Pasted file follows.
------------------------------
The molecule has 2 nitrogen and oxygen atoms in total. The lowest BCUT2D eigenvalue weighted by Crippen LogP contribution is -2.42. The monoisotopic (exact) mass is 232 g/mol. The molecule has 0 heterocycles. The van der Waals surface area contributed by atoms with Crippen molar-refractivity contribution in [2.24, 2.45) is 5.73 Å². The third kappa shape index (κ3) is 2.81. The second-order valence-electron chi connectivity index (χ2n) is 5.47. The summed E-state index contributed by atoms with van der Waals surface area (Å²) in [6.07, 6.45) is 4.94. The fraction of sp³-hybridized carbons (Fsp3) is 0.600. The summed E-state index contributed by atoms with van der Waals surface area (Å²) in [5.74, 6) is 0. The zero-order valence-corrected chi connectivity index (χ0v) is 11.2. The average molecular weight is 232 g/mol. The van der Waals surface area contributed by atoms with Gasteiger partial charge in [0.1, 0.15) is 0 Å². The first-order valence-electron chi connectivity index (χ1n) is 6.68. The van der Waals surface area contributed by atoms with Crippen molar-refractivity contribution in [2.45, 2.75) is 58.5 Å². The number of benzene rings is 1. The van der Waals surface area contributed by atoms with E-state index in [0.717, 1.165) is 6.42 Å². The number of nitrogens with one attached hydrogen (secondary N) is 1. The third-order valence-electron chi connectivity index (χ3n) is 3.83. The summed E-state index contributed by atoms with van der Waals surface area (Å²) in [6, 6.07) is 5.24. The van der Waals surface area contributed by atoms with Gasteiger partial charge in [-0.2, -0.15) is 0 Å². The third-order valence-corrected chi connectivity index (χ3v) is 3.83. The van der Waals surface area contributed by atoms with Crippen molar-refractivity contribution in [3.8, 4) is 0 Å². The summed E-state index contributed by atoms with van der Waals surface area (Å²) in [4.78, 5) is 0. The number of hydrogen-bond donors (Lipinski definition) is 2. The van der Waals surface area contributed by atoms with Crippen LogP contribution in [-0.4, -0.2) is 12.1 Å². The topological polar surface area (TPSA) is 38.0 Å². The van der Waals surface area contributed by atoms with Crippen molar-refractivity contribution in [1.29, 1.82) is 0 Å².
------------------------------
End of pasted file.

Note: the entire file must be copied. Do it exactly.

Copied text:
The molecule has 2 nitrogen and oxygen atoms in total. The lowest BCUT2D eigenvalue weighted by Crippen LogP contribution is -2.42. The monoisotopic (exact) mass is 232 g/mol. The molecule has 0 heterocycles. The van der Waals surface area contributed by atoms with Crippen molar-refractivity contribution in [2.24, 2.45) is 5.73 Å². The third kappa shape index (κ3) is 2.81. The second-order valence-electron chi connectivity index (χ2n) is 5.47. The summed E-state index contributed by atoms with van der Waals surface area (Å²) in [6.07, 6.45) is 4.94. The fraction of sp³-hybridized carbons (Fsp3) is 0.600. The summed E-state index contributed by atoms with van der Waals surface area (Å²) in [5.74, 6) is 0. The zero-order valence-corrected chi connectivity index (χ0v) is 11.2. The average molecular weight is 232 g/mol. The van der Waals surface area contributed by atoms with Gasteiger partial charge in [0.1, 0.15) is 0 Å². The first-order valence-electron chi connectivity index (χ1n) is 6.68. The van der Waals surface area contributed by atoms with Crippen molar-refractivity contribution in [2.45, 2.75) is 58.5 Å². The number of benzene rings is 1. The van der Waals surface area contributed by atoms with E-state index in [0.717, 1.165) is 6.42 Å². The number of nitrogens with one attached hydrogen (secondary N) is 1. The third-order valence-electron chi connectivity index (χ3n) is 3.83. The summed E-state index contributed by atoms with van der Waals surface area (Å²) in [6, 6.07) is 5.24. The van der Waals surface area contributed by atoms with Gasteiger partial charge in [-0.2, -0.15) is 0 Å². The third-order valence-corrected chi connectivity index (χ3v) is 3.83. The van der Waals surface area contributed by atoms with Crippen molar-refractivity contribution in [3.8, 4) is 0 Å². The summed E-state index contributed by atoms with van der Waals surface area (Å²) in [4.78, 5) is 0. The number of hydrogen-bond donors (Lipinski definition) is 2. The van der Waals surface area contributed by atoms with Crippen LogP contribution in [-0.4, -0.2) is 12.1 Å². The topological polar surface area (TPSA) is 38.0 Å². The van der Waals surface area contributed by atoms with Crippen molar-refractivity contribution in [1.29, 1.82) is 0 Å².